The project proposal poses several fundamental and interdisciplinary questions concerning the electronic resonance structure and physico-chemical properties of different mono-, poly-, and macrocyclic compounds and conjugated materials, most of which have never been comprehensively investigated (like phthalocyanines and their B/N-doped derivatives, the 3D- and 4D-macrocycles recently proposed in the literature, and so on), or they have been a subject of heated debates in the literature. To make sure that all the key aspects of this interdisciplinary project can be tackled within the foreseen time a team consisting of PI and two PhD students will be composed. Since PI has never formally been a supervisor of PhD students (although in his previous research projects he led the teams in which he had successfully interacted with students and postdocs who are co-authors of PI's 18 publications) this seems like a reasonable way to start and carry out the research plan. Both PhD students will be trained to develop a strong theoretical background needed to carry out the first 3 research tasks of the project, and they both will be involved in programming of different capabilities and modules of the new software. In the more applied part of the project, PhD students will carry out the research sharing the expertise with each other but working independently. Candidates will be engaged following a competitive selection procedure described in details elsewhere in this project proposal.
Risk Analysis and Contingency Plans:
Since parts of the methodological aspects of the project proposal has been partially validated by using tentative scripts codes written by PI (except the research task 3), and because of the fact that the outcomes of preliminary studies within the more applicative part of the proposal are more than promising in the context of the scientific goals of the project, all the research tasks scheduled in the proposed work plan are classified as medium-risk tasks. In the case of the research task 3, two alternative strategies of the implementation of the eBOP formalism for the post-HF type wavefunctions will be considered to minimize the risk (one of these approaches has already been validated by one of the external collaborators of the project). In other cases, contingency plans and different alternative approaches (if needed) are described in working plans of the particular research tasks. The risk associated with the experimental part carried out by external collaborators is also classified as medium risk since a lot of (unpublished) experimental data has already been collected; on-surface synthesis and the AFM experiments associated with the annulene-to-porphine designing strategy to reveal the source of global aromaticity is of medium/high risk: in case of failure, the results of high-level computational studies would still be published in the JCR Q1 journal, but most likely not from the top of the list. Finally, the collaborative network of the world-wide recognized experts in the field of molecular aromaticity, computational and theoretical chemistry, organic synthesis and material science will surely minimize the risk the potential failure of the tasks in the second part of the project in the event of unforeseen circumstances.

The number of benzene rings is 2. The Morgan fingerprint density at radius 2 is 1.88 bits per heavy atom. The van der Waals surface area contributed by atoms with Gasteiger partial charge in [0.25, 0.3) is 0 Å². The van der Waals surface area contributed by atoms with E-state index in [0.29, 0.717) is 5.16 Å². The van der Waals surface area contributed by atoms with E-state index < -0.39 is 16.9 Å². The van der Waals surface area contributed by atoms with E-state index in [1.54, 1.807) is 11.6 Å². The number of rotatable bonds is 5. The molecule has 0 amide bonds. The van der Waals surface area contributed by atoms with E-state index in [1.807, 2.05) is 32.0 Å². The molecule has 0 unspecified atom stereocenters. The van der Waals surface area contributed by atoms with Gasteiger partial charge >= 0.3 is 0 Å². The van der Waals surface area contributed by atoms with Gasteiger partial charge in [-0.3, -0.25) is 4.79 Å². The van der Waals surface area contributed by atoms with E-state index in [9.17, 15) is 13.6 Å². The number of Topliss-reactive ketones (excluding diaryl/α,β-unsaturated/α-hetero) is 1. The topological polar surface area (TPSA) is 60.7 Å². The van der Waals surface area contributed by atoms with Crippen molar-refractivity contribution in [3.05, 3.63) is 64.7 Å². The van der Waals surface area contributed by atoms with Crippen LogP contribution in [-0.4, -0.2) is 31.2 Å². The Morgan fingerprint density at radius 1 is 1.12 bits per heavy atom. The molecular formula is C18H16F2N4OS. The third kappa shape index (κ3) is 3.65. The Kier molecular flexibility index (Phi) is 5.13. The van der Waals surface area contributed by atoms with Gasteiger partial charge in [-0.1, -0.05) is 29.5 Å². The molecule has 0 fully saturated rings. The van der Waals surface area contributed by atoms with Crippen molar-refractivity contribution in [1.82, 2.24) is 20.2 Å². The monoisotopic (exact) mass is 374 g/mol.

(1) Development and implementation of the extended bond-orbital projection method for one-determinant wavefunctions of any type.
(2) Combining the bond-orbital projection formalism with the electronic hamiltonian decomposition within the framework of the self-consistent field method.
(3) Extension of the bond-orbital projection technique to the correlated wavefunctions.
(4) To be or not to be aromatic: degeneration, symmetry, topology, and the limits of the "4n+2" electron bookkeeping rule.
(5) Electrons move in mysterious pathways: delocalization vs ring current.
Impact of the Project Results:
The project will deliver novel methodology that holds the promise to open new directions in the field of molecular aromaticity, as well as tools and research-based knowledge that could support the design and synthesis of novel conjugated materials for artificial photosynthesis and photoinduced electron transfer, molecular photovoltaics, porphyrinoids with resonance-driven optical-mechanistic switches for nanoscience, nanotechnology and biomedicine, and many others. Also, the results of the project will hopefully provide the basis for an updated and more comprehensive IUPAC definition of the concepts of aromaticity and antiaromaticity. A tangible result of the research project will be new software, a website dedicated exclusively to the project outcomes, and scientific open-access papers published in reputed journals from the ISI Master Journal List.